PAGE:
The reason we sought an Eco Inn is we are committed to protecting the natural environment and reducing ours and our guests’ carbon footprint. We have seen what well-meaning tourists and businesses that cater to them can do to a fragile water environment. Ko Phi Phi in Thailand, once pristine and tremendous biodiversity, now a fairly barren reef. really drove that home for us.

Our water is collected from rain into concrete cisterns which is then pumped to our roof storage system of tanakos. This water is used to shower, flush toilets, wash dishes, etc. Used water is then directed into a septic system, where raw sewage goes into the bio reactor, and in there bacteria attacks the solids and the solids settle to the bottom, and then the water goes into a second tank and does the process all over again and then it goes out into a leach field.

We don’t have laundry on the premises at this time because we haven’t had a large enough water collection system to support it. We just built a 30,000-liter cistern and we are considering doing some limited laundry. When we do make that move, we will use natural detergents phosphate-free and use the gray water to clean windows, floors, and our car. We buy our drinking water from a local water purification company, Xcalak Water, which delivers to homes and business up and down the beach road. So, even our drinking water has a low-carbon footprint. Water is gold here on the coast. There are two rainy seasons: June and November. We can go five months without any rain. So, we take military showers: get wet, turn off the water, suds ups and rinse. We save the water we use to rinse our snorkel equipment and pour it on plants.

Courtesy of Leisa Knettle Mukai ’81
Courtesy of Leisa Knettle Mukai ’81

Most of the energy used at Acocote comes from our 12,250 watt solar panels, which provides 3000 watts. This is just enough energy for the needs of the inn—although we sometimes have to supplement with our backup generator if there has been cloud cover or a night when there has been no breeze and the fans are on.

We don’t have many appliances. The biggest indulgence we have is our latte machine. When guests aren’t here, we unplug the refrigerators in the rooms. If we need to use power tools for property maintenance, we turn on the generator. We haven’t turned on our generator in a week. Sometimes during peak season we turn it on at night for a couple of hours because guests need the fans and all the refrigerators are on. Otherwise, we use little fossil fuel.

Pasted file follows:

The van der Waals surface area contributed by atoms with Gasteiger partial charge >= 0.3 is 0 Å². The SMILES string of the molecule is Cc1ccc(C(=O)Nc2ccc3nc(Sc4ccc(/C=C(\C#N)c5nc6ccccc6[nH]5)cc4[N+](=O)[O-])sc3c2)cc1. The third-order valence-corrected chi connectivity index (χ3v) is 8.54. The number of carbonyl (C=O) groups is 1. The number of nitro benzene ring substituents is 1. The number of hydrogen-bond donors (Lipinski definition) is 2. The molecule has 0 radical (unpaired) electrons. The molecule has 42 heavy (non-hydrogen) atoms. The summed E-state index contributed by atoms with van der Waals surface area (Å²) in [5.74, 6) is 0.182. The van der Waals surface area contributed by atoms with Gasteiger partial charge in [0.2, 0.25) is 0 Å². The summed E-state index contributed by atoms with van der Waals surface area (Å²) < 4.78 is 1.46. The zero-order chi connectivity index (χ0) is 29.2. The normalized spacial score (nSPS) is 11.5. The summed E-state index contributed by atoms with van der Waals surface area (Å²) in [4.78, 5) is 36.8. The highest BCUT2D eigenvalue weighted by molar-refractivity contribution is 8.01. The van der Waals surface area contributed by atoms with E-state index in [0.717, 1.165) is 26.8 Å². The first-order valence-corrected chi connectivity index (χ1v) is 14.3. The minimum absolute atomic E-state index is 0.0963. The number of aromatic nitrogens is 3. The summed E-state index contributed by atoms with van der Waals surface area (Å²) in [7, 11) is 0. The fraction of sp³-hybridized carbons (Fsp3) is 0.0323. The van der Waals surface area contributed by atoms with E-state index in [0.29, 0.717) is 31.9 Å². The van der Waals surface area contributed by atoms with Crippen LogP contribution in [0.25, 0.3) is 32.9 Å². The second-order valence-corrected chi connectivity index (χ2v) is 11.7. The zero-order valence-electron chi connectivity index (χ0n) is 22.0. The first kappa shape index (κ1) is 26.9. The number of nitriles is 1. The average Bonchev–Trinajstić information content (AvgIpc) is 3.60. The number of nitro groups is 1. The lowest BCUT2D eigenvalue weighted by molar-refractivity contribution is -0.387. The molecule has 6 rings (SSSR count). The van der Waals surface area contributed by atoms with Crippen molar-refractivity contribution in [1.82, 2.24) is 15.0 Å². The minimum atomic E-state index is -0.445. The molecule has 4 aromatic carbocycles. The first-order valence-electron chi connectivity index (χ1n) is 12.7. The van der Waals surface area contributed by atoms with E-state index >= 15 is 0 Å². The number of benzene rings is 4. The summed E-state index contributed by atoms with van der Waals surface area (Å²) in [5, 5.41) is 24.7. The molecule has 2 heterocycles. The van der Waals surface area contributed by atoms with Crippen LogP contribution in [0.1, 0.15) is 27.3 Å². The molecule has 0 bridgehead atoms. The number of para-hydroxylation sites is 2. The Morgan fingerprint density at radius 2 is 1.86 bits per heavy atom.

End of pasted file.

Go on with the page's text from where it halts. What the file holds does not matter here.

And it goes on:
If there was a hybrid vehicle sturdy enough to handle our beach road, we would go that route as well, but until then, we have a Subaru to get around and that functions like a truck. Our cooking is done with propane. What we don’t do—which is crazy—is recycle. The nearest recycling center is 2.5 hours away and it is for industrial waste. Bags and bags of plastic come in on the tides. As for us, we reduce and reuse as much as possible.

What skills learned at Williston helped with this endeavor?

First, Spanish with Cathleen Robinson. I was not a great student, and I am not fluent now, but I learned the basics of Spanish verbs which has really helped me in my language learning process. Then, Latin with Mrs. Teller. Spanish has so much Latin influence, it makes reading in Spanish a lot easier. I can make good educated guesses on what I read, although I have had only Rosetta Stone to teach me Spanish since high school. I do plan to do a Spanish immersion program in the next few months, but we have been in construction processes that require me to be on site.

Williston was my first experience of culture shock. I am originally from Eastern Washington, from the small and smaller towns of Walla Walla and Pomeroy. For my first 10 years, I lived 30 miles from a stretch of paved road and 5 miles more to town. We were farmers in a farming community. The first time I heard an accent was a taxi in New York, I asked my brother if the driver was an actor because I had only encountered accents on television. What I really got out of my Williston experience was an exposure to a diversity of people and thinking and an expansion of the possibilities in life.